Mitotempo prevents HG-induced PI3K&#x03B3;/Akt activation and HMGB1 expression.

Figure 4: Mitotempo prevents HG-induced PI3Kγ/Akt activation and HMGB1 expression. Cardiomyocytes were conditioned with HG or mannitol (Mtl) with or without Mitotempo (25 mM) for 30 minutes or 24 hours. Subsequently, the cardiomyocytes were harvested to detect oxidative stress with a DCFDA microplate assay (A); phosphorylation of PI3Kγ and phosphorylation of Akt (B); and HMGB1 expression (C). n = 3, *P < 0.05 compared to Mtl; #P < 0.05 compared to HG.

DISCUSSION

In this study, we demonstrated that challenging cardiomyocytes with HG activates PI3Kγ and Akt, as well as increases HMGB1 expression/production by the cells. Inhibition of PI3Kγ prevents Akt activation and blunts the HG-induced increase in HMGB1 expression by the cardiomyocytes. These results indicated that the PI3Kγ/Akt pathway is pivotal for increasing in cardiomyocytes HMGB1 expression in a diabetic environment. In addition, we demonstrated that cardiomyocytes preconditioned with HG incurred an oxidative stress. Treatment of the cardiomyocytes with an antioxidant prevented the HG-induced activation of the PI3Kγ/Akt pathway and HMGB1 expression. The results suggest that oxidative stress is an upstream event related to activation of the PI3Kγ/Akt pathway in cardiomyocytes following HG. Our study provided a novel intracellular signaling pathway in the regulation of HMGB1 expression by cardiomyocytes under a diabetic environment.

HMGB1 has been reported involved in various pathologies that include ischemia/reperfusion-induced injuries in hepatic cells and myocardial cells, sepsis-induced myocardial dysfunction, acute lung inflammation, and arthritis [12, 1921]. It is believed that extracellular HMGB1 functions as a cytokine [14, 15]. HMGB1 exerts biological roles through its interaction with toll-like receptor 4 (TLR4) and receptor for advanced glycation end-products (RAGE) [16]. It binds directly to TLR4 and induces the secretion of proinflammatory cytokines in macrophages and dendritic cells [16]. We previously demonstrated that HMGB1 interacts with the TLR4 of cardiac fibroblasts, which mediates cardiomyocyte–fibroblast interactions under diabetic condition. An increase in HMGB1 promoted the cardiomyocyte-dependent induction of myocardial fibrosis [10]. In the present study, our results further support our previous findings, as cardiomyocytes increase HMGB1 expression in diabetic condition.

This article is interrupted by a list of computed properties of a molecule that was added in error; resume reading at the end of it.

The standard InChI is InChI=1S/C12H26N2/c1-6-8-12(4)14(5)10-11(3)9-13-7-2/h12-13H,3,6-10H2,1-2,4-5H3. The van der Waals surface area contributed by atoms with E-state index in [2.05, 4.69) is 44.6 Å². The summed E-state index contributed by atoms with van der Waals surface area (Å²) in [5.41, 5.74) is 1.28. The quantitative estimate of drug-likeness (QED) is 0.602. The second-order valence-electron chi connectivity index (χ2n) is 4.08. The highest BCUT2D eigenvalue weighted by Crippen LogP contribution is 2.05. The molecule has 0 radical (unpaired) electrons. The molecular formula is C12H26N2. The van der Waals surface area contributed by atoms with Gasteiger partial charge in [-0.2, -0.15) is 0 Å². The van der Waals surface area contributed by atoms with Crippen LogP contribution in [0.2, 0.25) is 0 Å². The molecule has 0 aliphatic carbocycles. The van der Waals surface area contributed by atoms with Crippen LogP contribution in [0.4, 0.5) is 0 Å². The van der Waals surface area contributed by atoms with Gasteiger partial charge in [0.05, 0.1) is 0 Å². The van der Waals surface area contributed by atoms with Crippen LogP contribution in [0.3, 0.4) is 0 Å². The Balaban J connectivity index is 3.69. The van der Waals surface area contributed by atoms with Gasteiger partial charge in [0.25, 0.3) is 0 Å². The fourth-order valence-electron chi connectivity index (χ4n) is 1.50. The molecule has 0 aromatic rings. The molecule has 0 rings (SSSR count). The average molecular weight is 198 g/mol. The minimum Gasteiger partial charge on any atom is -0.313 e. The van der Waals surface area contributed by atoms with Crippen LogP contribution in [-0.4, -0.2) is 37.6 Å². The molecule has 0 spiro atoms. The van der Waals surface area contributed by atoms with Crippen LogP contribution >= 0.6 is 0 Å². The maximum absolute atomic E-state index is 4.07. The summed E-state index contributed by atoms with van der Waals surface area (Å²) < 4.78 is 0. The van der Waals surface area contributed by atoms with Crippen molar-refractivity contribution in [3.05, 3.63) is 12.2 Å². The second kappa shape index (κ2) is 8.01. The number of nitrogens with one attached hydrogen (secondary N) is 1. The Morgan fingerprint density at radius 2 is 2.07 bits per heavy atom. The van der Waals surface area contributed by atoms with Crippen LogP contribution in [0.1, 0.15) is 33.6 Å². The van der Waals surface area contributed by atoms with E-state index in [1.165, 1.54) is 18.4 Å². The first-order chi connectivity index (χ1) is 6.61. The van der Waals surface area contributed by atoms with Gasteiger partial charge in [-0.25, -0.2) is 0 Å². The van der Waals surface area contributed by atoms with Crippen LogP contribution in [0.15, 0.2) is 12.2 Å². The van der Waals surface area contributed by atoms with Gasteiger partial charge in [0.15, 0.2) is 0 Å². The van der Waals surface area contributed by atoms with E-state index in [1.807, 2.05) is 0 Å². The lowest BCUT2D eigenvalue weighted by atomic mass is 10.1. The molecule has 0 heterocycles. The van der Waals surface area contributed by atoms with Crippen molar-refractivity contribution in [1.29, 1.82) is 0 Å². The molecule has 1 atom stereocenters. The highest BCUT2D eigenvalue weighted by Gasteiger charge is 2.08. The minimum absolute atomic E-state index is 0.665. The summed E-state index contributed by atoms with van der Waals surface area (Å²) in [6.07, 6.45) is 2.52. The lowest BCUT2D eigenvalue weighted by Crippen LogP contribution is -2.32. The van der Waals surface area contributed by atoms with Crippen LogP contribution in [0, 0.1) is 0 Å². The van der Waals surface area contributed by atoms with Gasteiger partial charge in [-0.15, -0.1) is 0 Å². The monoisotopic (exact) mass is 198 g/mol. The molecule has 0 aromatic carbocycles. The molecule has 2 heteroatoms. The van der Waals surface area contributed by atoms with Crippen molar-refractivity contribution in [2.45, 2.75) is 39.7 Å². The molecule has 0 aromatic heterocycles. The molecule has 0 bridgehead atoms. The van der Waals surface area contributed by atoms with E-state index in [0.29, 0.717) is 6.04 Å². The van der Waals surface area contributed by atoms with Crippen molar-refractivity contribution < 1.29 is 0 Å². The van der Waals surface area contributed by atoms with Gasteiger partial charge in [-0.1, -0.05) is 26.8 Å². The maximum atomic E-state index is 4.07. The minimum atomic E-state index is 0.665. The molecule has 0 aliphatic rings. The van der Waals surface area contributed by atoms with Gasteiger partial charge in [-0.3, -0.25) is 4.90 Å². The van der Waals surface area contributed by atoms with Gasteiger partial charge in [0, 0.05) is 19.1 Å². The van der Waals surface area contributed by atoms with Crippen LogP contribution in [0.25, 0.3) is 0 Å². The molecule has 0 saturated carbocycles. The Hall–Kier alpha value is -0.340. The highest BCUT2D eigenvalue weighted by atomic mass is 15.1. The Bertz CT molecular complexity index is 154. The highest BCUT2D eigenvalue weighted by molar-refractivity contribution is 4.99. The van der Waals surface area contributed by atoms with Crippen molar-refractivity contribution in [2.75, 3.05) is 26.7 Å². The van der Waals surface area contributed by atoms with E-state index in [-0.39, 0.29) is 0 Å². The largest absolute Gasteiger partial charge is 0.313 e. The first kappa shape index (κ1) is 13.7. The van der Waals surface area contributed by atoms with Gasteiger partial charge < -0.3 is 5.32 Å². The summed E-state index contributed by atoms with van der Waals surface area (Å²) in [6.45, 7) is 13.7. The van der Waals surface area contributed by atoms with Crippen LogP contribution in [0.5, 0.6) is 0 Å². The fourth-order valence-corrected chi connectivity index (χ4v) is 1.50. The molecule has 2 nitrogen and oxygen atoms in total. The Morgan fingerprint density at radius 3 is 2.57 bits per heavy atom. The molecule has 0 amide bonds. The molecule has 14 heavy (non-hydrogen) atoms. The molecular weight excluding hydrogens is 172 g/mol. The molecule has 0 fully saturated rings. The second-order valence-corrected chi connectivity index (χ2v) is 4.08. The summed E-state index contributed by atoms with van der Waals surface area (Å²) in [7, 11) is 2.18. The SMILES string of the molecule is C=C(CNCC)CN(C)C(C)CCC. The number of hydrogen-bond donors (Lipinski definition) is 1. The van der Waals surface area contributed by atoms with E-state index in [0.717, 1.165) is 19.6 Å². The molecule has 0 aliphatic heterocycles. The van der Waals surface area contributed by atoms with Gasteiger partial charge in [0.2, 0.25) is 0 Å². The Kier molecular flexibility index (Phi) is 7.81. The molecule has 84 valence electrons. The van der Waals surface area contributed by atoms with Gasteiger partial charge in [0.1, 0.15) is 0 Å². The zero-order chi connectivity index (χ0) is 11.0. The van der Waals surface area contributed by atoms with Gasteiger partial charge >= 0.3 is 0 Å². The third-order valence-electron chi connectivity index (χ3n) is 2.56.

Since HMGB1 is a nuclear protein and is constitutively expressed by many cells, previous studies have focused on elucidating the mechanisms that control HMGB1 secretion. It has been demonstrated that the release of HMGB1 by inflammatory cells is dependent on PKCα and RAC1 [17, 18]. The release of HMGB1 by aging cells is controlled by p53 [19]. Few studies have explored the regulatory cell signaling pathway of HMGB1 expression. Using a mouse model of sepsis, we previously demonstrated that HMGB1 expression in cardiomyocytes is modulated by PI3Kγ [13]. In the present study, we extend our previous findings and observe that in diabetic environment, the HMGB1 expression of cardiomyocytes is regulated by the PI3Kγ/Akt cell-signaling pathway. Interestingly, our finding is consistent with those of a recent in vivo study, whereby PI3K inhibition reduces myocardial levels of HMGB1, thus attenuating ischemia-/reperfusion-induced myocardial apoptosis [20].

Figure 5 schematically summarizes our working hypothesis on the cell-signaling pathway involved in the induction of HMGB1 expression in cardiomyocytes with HG. The results of our study suggest that under diabetic condition, cardiomyocytes incur oxidative stress and activate the PI3Kγ/Akt-signaling pathway, which further results in HMGB1 production.

A schematic representation of a working hypothesis illustrating the signaling pathway involved in the induction of HMGB1 expression in cardiomyocytes conditioned with HG.

Figure 5: A schematic representation of a working hypothesis illustrating the signaling pathway involved in the induction of HMGB1 expression in cardiomyocytes conditioned with HG.

MATERIALS AND METHODS

Cardiomyocytes

The cardiomyocytes were isolated from the hearts of 1- to 2-day-old neonatal rats, as previously described [10, 21]. Briefly, the harvested hearts were washed with ice-cold Ca++- and Mg++-free Hank’s buffer, and they were subsequently minced. The heart tissue was digested with 0.1 Trypsin in Hank’s buffer (1:250; Thermo Fisher Scientific, Waltham, MA, USA). The isolated cells were suspended in Dulbecco’s Modified Eagle’s Medium (DMEM) supplemented with 10% fetal bovine serum (FBS), and they were enriched via a preplating approach to remove contaminating cells before being seeded into cell culture plates. The cardiomyocytes were cultured with DMEM supplemented with 10% FBS for 72 hours; they were then used for the experiments.